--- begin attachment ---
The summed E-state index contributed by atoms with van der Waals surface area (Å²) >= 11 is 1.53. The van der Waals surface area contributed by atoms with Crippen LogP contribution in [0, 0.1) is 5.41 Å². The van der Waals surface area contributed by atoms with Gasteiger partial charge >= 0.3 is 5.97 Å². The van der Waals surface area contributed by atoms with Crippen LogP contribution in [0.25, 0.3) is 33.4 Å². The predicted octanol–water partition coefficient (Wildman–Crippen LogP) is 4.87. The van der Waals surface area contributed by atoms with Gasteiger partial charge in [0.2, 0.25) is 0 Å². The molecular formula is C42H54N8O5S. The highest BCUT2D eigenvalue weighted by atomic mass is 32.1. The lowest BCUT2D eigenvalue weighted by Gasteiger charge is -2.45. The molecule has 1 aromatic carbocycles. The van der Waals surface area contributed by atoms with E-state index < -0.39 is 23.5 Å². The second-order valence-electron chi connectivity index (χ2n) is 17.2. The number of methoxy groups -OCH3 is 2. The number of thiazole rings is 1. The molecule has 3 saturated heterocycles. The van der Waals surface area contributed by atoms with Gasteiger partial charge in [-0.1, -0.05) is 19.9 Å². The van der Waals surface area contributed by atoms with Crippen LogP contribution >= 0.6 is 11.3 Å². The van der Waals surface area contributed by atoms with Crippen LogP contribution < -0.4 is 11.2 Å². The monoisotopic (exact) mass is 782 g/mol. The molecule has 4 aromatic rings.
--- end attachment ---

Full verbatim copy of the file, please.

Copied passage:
The summed E-state index contributed by atoms with van der Waals surface area (Å²) >= 11 is 1.53. The van der Waals surface area contributed by atoms with Crippen LogP contribution in [0, 0.1) is 5.41 Å². The van der Waals surface area contributed by atoms with Gasteiger partial charge >= 0.3 is 5.97 Å². The van der Waals surface area contributed by atoms with Crippen LogP contribution in [0.25, 0.3) is 33.4 Å². The predicted octanol–water partition coefficient (Wildman–Crippen LogP) is 4.87. The van der Waals surface area contributed by atoms with Gasteiger partial charge in [0.2, 0.25) is 0 Å². The molecular formula is C42H54N8O5S. The highest BCUT2D eigenvalue weighted by atomic mass is 32.1. The lowest BCUT2D eigenvalue weighted by Gasteiger charge is -2.45. The molecule has 1 aromatic carbocycles. The van der Waals surface area contributed by atoms with E-state index < -0.39 is 23.5 Å². The second-order valence-electron chi connectivity index (χ2n) is 17.2. The number of methoxy groups -OCH3 is 2. The number of thiazole rings is 1. The molecule has 3 saturated heterocycles. The van der Waals surface area contributed by atoms with Gasteiger partial charge in [-0.1, -0.05) is 19.9 Å². The van der Waals surface area contributed by atoms with Crippen LogP contribution >= 0.6 is 11.3 Å². The van der Waals surface area contributed by atoms with Crippen LogP contribution < -0.4 is 11.2 Å². The monoisotopic (exact) mass is 782 g/mol. The molecule has 4 aromatic rings.